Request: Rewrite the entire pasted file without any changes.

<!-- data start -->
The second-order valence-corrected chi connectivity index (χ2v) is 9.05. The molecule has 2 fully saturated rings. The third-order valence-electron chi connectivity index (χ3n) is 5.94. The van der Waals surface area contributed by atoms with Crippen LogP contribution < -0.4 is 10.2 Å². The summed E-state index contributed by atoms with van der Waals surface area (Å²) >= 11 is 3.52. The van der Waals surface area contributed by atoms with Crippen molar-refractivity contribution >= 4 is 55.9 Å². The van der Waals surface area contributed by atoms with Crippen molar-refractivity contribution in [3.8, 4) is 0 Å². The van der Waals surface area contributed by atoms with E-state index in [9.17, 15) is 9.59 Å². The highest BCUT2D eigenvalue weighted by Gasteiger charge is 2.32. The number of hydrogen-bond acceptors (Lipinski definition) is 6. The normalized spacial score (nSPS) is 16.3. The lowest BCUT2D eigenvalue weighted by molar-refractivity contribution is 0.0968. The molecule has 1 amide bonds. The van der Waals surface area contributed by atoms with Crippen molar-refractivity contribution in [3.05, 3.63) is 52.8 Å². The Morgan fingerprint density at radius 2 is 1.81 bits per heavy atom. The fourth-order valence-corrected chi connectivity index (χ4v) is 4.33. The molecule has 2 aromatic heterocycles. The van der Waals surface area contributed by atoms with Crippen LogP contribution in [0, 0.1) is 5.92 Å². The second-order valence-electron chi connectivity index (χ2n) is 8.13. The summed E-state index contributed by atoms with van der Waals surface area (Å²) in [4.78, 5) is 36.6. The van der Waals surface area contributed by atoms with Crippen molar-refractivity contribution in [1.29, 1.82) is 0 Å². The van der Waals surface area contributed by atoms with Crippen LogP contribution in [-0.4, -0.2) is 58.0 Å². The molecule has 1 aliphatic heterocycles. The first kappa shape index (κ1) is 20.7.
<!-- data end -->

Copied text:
The second-order valence-corrected chi connectivity index (χ2v) is 9.05. The molecule has 2 fully saturated rings. The third-order valence-electron chi connectivity index (χ3n) is 5.94. The van der Waals surface area contributed by atoms with Crippen LogP contribution < -0.4 is 10.2 Å². The summed E-state index contributed by atoms with van der Waals surface area (Å²) >= 11 is 3.52. The van der Waals surface area contributed by atoms with Crippen molar-refractivity contribution >= 4 is 55.9 Å². The van der Waals surface area contributed by atoms with Crippen molar-refractivity contribution in [3.8, 4) is 0 Å². The van der Waals surface area contributed by atoms with E-state index in [9.17, 15) is 9.59 Å². The highest BCUT2D eigenvalue weighted by Gasteiger charge is 2.32. The number of hydrogen-bond acceptors (Lipinski definition) is 6. The normalized spacial score (nSPS) is 16.3. The lowest BCUT2D eigenvalue weighted by molar-refractivity contribution is 0.0968. The molecule has 1 amide bonds. The van der Waals surface area contributed by atoms with Crippen molar-refractivity contribution in [3.05, 3.63) is 52.8 Å². The Morgan fingerprint density at radius 2 is 1.81 bits per heavy atom. The fourth-order valence-corrected chi connectivity index (χ4v) is 4.33. The molecule has 2 aromatic heterocycles. The van der Waals surface area contributed by atoms with Crippen LogP contribution in [0, 0.1) is 5.92 Å². The second-order valence-electron chi connectivity index (χ2n) is 8.13. The summed E-state index contributed by atoms with van der Waals surface area (Å²) in [4.78, 5) is 36.6. The van der Waals surface area contributed by atoms with Crippen molar-refractivity contribution in [1.29, 1.82) is 0 Å². The van der Waals surface area contributed by atoms with Crippen LogP contribution in [-0.4, -0.2) is 58.0 Å². The molecule has 1 aliphatic heterocycles. The first kappa shape index (κ1) is 20.7.